The passage of time occurs more quickly than anticipated and unexpected events can arise anytime. Regardless of your level of wealth, you should start an estate plan and have these documents prepared.
Power of attorney
A durable power of attorney is one of these essential estate documents. It authorizes an agent to make legal and financial decisions on your behalf if you ever become incapacitated.
A durable power of attorney allows the agent to assume these tasks immediately.
Health care directive
This is also known as medical power of attorney and allows for the appointment of an agent to make healthcare decisions when you cannot. Agents may also communicate on your behalf with health care providers.
A living will is a similar document that authorizes an agent to make end-of-life decisions. This helps assures that a medical professionals comply with a person’s wishes.
Wills are an important estate planning document. It provides for the disposal of probate assets that are individually owned and do not have designated beneficiaries.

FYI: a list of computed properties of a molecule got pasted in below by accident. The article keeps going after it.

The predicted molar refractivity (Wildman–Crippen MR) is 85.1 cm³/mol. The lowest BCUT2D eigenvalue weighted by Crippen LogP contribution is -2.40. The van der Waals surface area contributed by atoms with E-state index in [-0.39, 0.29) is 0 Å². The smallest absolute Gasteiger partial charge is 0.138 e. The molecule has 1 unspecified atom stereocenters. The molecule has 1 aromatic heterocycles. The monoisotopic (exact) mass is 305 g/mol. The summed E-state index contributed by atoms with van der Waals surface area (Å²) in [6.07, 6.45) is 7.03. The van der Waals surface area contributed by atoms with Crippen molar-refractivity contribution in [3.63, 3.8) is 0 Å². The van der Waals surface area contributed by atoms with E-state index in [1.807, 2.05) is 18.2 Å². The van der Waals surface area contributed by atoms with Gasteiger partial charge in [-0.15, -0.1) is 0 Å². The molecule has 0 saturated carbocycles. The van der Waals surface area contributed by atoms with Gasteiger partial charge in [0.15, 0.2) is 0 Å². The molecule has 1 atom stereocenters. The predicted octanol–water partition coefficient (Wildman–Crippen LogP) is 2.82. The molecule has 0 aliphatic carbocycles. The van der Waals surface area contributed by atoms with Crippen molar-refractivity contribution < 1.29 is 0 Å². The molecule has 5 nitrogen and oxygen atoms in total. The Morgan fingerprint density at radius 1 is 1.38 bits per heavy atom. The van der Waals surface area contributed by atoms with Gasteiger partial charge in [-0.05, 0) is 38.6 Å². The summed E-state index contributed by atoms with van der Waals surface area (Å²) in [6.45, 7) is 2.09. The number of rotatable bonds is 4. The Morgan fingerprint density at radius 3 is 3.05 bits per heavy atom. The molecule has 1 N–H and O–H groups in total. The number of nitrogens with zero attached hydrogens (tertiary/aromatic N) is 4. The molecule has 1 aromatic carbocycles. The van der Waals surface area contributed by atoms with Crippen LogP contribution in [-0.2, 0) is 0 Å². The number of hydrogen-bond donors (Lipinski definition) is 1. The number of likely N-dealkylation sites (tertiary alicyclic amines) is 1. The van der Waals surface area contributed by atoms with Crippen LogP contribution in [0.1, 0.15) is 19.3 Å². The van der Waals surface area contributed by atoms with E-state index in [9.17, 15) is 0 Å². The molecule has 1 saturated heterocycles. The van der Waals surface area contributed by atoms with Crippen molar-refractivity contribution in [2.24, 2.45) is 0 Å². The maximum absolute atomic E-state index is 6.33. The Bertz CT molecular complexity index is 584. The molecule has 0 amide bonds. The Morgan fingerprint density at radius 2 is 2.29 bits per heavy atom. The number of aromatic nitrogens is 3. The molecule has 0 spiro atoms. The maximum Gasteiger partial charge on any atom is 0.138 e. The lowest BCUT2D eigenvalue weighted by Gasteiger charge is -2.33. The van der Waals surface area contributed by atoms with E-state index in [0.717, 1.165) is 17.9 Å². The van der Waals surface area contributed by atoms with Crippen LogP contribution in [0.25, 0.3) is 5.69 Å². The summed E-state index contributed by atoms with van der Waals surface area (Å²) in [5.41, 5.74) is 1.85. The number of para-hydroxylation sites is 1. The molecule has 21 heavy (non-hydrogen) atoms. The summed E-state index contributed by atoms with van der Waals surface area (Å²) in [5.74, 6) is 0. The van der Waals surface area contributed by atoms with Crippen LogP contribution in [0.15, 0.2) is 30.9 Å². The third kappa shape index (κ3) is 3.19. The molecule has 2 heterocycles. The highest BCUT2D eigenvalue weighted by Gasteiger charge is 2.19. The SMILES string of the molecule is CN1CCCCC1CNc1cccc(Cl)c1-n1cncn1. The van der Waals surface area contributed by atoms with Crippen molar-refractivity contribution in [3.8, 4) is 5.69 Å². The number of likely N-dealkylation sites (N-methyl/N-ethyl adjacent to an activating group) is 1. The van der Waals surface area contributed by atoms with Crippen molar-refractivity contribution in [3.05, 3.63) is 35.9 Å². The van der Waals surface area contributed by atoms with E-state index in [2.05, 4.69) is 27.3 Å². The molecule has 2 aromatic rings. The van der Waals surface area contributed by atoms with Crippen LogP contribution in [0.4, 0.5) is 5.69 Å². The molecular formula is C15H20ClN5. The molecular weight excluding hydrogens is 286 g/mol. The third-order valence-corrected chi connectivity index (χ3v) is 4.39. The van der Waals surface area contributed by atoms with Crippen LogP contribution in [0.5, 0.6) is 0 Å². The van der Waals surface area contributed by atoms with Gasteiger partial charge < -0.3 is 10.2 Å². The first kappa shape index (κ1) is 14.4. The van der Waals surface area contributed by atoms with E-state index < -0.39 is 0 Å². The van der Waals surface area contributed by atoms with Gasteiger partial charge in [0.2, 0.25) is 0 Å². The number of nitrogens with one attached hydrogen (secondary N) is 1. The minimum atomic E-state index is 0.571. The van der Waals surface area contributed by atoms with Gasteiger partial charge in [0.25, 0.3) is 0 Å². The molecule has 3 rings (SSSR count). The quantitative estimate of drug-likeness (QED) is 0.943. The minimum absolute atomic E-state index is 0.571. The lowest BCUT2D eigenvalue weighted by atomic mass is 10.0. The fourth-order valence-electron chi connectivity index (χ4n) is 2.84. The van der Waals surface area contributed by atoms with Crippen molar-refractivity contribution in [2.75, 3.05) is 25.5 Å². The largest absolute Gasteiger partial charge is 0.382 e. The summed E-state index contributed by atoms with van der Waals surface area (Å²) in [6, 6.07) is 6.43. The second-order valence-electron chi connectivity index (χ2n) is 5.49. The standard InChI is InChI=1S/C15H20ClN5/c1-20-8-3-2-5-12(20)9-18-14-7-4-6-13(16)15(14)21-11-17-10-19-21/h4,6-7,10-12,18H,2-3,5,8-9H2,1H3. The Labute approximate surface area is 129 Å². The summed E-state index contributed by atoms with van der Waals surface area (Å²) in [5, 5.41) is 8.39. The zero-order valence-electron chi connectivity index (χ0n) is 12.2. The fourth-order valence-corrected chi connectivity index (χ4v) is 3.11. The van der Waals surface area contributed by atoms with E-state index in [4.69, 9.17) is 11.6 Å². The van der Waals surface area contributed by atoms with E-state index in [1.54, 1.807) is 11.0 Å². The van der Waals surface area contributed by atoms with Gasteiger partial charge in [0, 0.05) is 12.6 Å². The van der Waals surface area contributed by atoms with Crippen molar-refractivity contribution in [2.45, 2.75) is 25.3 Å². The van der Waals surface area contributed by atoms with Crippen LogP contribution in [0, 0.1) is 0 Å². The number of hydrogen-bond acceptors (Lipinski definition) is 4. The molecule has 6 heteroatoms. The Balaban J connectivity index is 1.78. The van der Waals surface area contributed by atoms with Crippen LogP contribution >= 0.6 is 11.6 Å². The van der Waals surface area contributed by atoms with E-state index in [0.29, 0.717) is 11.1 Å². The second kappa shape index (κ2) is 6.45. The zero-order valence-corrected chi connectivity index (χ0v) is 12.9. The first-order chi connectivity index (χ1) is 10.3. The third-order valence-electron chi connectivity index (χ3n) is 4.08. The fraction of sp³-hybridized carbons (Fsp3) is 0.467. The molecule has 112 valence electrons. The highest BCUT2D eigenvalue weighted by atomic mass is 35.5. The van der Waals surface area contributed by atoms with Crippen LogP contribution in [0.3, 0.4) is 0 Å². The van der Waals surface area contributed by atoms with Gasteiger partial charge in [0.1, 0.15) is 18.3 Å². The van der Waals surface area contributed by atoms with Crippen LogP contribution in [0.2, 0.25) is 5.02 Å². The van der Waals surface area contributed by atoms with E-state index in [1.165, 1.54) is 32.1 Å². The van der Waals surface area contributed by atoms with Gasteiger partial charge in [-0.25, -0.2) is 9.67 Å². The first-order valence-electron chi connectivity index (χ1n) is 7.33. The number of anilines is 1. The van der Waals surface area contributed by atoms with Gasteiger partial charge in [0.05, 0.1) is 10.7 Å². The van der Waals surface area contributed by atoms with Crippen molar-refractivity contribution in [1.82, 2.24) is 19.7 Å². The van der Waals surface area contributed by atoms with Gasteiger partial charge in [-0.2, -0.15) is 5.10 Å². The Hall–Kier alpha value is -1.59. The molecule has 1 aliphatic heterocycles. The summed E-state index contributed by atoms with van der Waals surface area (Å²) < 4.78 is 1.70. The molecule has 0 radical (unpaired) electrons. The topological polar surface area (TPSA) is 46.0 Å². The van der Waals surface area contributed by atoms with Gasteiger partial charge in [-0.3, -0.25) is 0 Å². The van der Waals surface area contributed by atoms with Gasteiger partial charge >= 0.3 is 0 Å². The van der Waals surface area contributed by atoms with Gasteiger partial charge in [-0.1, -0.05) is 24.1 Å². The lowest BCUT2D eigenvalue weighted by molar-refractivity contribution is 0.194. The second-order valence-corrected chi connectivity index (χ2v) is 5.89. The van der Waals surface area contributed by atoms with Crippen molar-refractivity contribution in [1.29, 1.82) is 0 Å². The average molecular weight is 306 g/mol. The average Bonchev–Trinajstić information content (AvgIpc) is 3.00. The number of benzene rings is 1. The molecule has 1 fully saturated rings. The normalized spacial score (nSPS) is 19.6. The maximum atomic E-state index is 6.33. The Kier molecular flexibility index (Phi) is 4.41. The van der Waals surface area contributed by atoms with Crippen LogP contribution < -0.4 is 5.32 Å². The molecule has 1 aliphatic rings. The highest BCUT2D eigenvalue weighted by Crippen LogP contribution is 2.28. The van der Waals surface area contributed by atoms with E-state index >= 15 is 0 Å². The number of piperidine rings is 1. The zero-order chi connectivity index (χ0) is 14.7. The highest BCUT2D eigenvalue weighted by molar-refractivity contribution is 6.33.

The will designates an executor or personal representative to administer the estate. They distribute estate assets, pay bills, collect debts, and file and pay taxes. The executor or administrator may name a guardian for minor children.
Personal property may also be distributed through a letter or memorandum. These typically lack the formalities of a will.
Also known as revocable trust, these can help the distribution of property without undergoing probate. Grantors may amend or revoke the trust and serve as its trustee. A co-trustee or successor trustee may be appointed if you become incapacitated.
These trusts also manage the distribution of assets to children after they become 18. Many parents keep assets in trust for their children until they are 25 and partial distributions are made afterwards.
Trusts can serve the same purposes as a durable power of attorney for managing finances. Many financial institutions do not readily recognize powers of attorney.
A family guidance letter can help surviving family members plan your funeral, distribute mementos, and receive future guidance.
Some assets, such as life insurance benefits and retirement accounts, are passed according to their beneficiary designations regardless of a will’s directives.
Review these designations each year and after major life events such as death or divorce. Otherwise, these benefits may go to an unintentional beneficiary such as a former spouse. Beneficiary designations may have tax consequences under the SECURE Act because some beneficiaries may be unable to distribute retirement assets over their lives.
Attorneys can assist you choose options that meet your needs. They can prepare documents that comply with Illinois law.